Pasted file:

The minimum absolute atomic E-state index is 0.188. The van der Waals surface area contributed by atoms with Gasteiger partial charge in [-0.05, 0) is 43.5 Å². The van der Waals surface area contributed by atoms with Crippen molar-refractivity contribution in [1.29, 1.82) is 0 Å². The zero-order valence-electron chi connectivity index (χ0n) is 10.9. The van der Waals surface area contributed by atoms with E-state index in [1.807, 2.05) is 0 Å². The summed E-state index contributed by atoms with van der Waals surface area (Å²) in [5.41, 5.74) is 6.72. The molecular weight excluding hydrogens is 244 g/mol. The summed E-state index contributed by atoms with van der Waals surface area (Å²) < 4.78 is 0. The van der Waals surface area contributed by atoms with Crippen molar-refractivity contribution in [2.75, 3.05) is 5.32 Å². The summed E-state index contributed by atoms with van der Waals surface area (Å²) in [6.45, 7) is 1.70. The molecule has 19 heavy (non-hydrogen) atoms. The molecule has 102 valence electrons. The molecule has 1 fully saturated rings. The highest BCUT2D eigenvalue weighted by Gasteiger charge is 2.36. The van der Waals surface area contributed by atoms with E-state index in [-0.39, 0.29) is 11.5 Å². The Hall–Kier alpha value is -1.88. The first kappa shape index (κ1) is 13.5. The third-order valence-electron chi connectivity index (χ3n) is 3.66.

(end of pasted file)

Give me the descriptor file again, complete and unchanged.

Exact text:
The minimum absolute atomic E-state index is 0.188. The van der Waals surface area contributed by atoms with Gasteiger partial charge in [-0.05, 0) is 43.5 Å². The van der Waals surface area contributed by atoms with Crippen molar-refractivity contribution in [1.29, 1.82) is 0 Å². The zero-order valence-electron chi connectivity index (χ0n) is 10.9. The van der Waals surface area contributed by atoms with E-state index in [1.807, 2.05) is 0 Å². The summed E-state index contributed by atoms with van der Waals surface area (Å²) in [5.41, 5.74) is 6.72. The molecular weight excluding hydrogens is 244 g/mol. The summed E-state index contributed by atoms with van der Waals surface area (Å²) < 4.78 is 0. The van der Waals surface area contributed by atoms with Crippen molar-refractivity contribution in [2.75, 3.05) is 5.32 Å². The summed E-state index contributed by atoms with van der Waals surface area (Å²) in [6.45, 7) is 1.70. The molecule has 19 heavy (non-hydrogen) atoms. The molecule has 102 valence electrons. The molecule has 1 fully saturated rings. The highest BCUT2D eigenvalue weighted by Gasteiger charge is 2.36. The van der Waals surface area contributed by atoms with E-state index in [-0.39, 0.29) is 11.5 Å². The Hall–Kier alpha value is -1.88. The first kappa shape index (κ1) is 13.5. The third-order valence-electron chi connectivity index (χ3n) is 3.66.